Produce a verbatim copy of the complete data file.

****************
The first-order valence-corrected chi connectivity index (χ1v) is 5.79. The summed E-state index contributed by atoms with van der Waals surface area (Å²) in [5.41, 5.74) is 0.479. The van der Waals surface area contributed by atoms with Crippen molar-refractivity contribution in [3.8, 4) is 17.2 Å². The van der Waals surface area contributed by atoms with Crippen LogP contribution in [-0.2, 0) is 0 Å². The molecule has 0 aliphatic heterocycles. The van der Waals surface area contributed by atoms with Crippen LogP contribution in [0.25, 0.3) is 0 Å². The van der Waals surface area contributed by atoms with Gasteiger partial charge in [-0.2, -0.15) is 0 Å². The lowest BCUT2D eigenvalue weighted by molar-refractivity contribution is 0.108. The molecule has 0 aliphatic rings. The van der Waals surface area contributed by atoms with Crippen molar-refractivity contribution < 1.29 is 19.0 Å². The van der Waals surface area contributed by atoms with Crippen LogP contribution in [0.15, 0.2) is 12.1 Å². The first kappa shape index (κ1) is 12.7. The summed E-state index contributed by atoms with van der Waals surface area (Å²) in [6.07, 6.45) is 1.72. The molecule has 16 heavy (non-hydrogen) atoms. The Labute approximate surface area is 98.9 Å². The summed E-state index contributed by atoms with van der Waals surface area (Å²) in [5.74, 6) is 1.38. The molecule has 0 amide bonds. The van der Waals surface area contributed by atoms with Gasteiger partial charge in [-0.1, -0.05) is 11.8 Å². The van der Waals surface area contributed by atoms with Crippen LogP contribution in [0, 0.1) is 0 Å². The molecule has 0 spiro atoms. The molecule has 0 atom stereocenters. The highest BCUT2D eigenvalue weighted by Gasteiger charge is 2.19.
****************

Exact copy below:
The first-order valence-corrected chi connectivity index (χ1v) is 5.79. The summed E-state index contributed by atoms with van der Waals surface area (Å²) in [5.41, 5.74) is 0.479. The van der Waals surface area contributed by atoms with Crippen molar-refractivity contribution in [3.8, 4) is 17.2 Å². The van der Waals surface area contributed by atoms with Crippen LogP contribution in [-0.2, 0) is 0 Å². The molecule has 0 aliphatic heterocycles. The van der Waals surface area contributed by atoms with Crippen LogP contribution in [0.25, 0.3) is 0 Å². The van der Waals surface area contributed by atoms with Gasteiger partial charge in [-0.2, -0.15) is 0 Å². The lowest BCUT2D eigenvalue weighted by molar-refractivity contribution is 0.108. The molecule has 0 aliphatic rings. The van der Waals surface area contributed by atoms with Crippen molar-refractivity contribution < 1.29 is 19.0 Å². The van der Waals surface area contributed by atoms with Crippen LogP contribution in [0.15, 0.2) is 12.1 Å². The first kappa shape index (κ1) is 12.7. The summed E-state index contributed by atoms with van der Waals surface area (Å²) in [6.07, 6.45) is 1.72. The molecule has 16 heavy (non-hydrogen) atoms. The Labute approximate surface area is 98.9 Å². The summed E-state index contributed by atoms with van der Waals surface area (Å²) in [5.74, 6) is 1.38. The molecule has 0 amide bonds. The van der Waals surface area contributed by atoms with Gasteiger partial charge in [-0.1, -0.05) is 11.8 Å². The van der Waals surface area contributed by atoms with Crippen LogP contribution in [0, 0.1) is 0 Å². The molecule has 0 spiro atoms. The molecule has 0 atom stereocenters. The highest BCUT2D eigenvalue weighted by Gasteiger charge is 2.19.